Is the advice to work slow and steady and get a bit done every day better advice than doing a lot of work all at once?
by Susan McCarthy
I talk a lot about making change in small ways – instead of waiting for a “free” weekend that you can devote to decluttering, consider the benefits of working through the clutter 15-minutes a day. And almost any big, multi-step project (personal or for work) can be broken down into small action steps. But is this the best way to approach all projects? And how do you know what’s going to work for you?
A few months back, I took on the role of editor of my town’s Garden Club. When I met with the previous editor, she handed me a box of three binders with the past 25 years of issues. One of my first thoughts was, “these are the only copies of the earlier issues!” (Okay, my first thought was, “Ack! Someone else’s stuff to find space for.” Really, it’s one small box, the size that would hold a dozen bottles of wine.)
My professional organizer-Spidey senses kicked in now that I was now responsible for this record of the earlier years of the club. While I spent a few months getting used to producing the new issues, I knew there was something else I wanted to do. Scan and assemble digital copies of the pre-digital newsletters.
I’d still hold onto the originals, but I wanted there to be backup copies of the Garden Club’s history. So, I emailed the co-presidents and offered to digitize the newsletters.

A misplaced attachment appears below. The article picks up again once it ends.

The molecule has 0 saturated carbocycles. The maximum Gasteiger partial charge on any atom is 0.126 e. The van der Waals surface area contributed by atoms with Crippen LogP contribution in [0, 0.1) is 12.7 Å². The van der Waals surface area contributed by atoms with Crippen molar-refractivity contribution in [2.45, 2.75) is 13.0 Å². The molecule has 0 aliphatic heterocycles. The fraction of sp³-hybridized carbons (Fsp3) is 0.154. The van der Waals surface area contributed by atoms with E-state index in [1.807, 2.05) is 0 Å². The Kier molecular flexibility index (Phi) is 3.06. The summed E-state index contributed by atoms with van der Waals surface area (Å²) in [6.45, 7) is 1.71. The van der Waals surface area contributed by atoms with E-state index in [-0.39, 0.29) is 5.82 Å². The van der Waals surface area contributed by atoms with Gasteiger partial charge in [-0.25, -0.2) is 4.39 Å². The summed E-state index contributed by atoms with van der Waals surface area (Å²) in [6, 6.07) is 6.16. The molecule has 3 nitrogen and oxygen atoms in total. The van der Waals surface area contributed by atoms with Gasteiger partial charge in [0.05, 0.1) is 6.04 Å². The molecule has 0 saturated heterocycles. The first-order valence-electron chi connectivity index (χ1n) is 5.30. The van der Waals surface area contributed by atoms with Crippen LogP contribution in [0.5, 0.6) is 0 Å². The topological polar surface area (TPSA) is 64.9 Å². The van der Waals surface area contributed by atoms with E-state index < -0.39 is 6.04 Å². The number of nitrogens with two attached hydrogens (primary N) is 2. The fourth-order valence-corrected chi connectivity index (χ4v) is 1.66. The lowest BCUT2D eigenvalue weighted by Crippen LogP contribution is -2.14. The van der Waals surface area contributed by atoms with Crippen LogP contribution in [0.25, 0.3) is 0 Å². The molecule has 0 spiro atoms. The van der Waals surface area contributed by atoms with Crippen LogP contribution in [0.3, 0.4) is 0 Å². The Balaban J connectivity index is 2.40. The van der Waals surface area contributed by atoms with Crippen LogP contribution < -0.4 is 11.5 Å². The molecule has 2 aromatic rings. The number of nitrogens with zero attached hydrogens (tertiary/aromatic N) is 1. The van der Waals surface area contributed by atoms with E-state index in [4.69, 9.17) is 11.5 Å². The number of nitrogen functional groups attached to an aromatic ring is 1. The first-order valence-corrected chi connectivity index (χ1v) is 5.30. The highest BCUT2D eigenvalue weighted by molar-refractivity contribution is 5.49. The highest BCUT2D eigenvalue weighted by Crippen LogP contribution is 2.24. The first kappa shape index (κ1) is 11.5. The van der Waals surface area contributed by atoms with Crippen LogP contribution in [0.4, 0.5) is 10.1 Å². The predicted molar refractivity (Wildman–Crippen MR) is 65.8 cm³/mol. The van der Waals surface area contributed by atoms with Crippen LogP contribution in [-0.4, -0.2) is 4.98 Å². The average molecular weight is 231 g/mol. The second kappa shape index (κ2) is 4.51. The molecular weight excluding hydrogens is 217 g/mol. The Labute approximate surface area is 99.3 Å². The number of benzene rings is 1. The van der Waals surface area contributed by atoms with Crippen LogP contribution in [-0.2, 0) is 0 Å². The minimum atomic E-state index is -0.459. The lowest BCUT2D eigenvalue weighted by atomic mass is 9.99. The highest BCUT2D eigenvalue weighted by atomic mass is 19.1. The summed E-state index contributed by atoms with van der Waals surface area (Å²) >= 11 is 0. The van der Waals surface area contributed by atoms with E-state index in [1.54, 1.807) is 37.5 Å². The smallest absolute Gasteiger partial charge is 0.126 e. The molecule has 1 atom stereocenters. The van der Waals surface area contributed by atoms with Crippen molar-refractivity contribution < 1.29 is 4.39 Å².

My original thought was that I would spend a half hour each evening scanning and assembling … I wasn’t certain how many pages I could get done this time, but it seemed like a way to make progress without getting caught up in this bit of volunteerism and having it take over a day (or numerous days).
But this wasn’t really the way I wanted to spend my evenings. If I wasn’t teaching or participating in a class or meeting, I liked to crochet. I wanted to do the newsletter project, and it wouldn’t require that much effort. However, it seemed as if I’d just get into the flow of scanning and assembling the pages into individual documents and the half hour would be up.
I considered working for an hour instead of thirty minutes, but by the end of the day, I was tired (most of what I do is write – emails, articles, PowerPoint slide shows for presentations, which for me requires a mental break or I get cranky.)
While it made sense to work in short segments, it wasn’t appealing, and I wasn’t putting in the daily effort. So, I switched to three- or four-hour blocks on Saturdays. If I worked thirty minutes six days a week, I’d do three hours, so I wasn’t working more or less time, just in leaps.
So, how to plan out one’s projects, whether it’s decluttering, organizing digital files, or revamping your LinkedIn profile to include information about your budding tutoring business? This isn’t about setting a goal so much as figuring out the best way to do the work that will help you accomplish your goal.
One - Experiment with your time and effort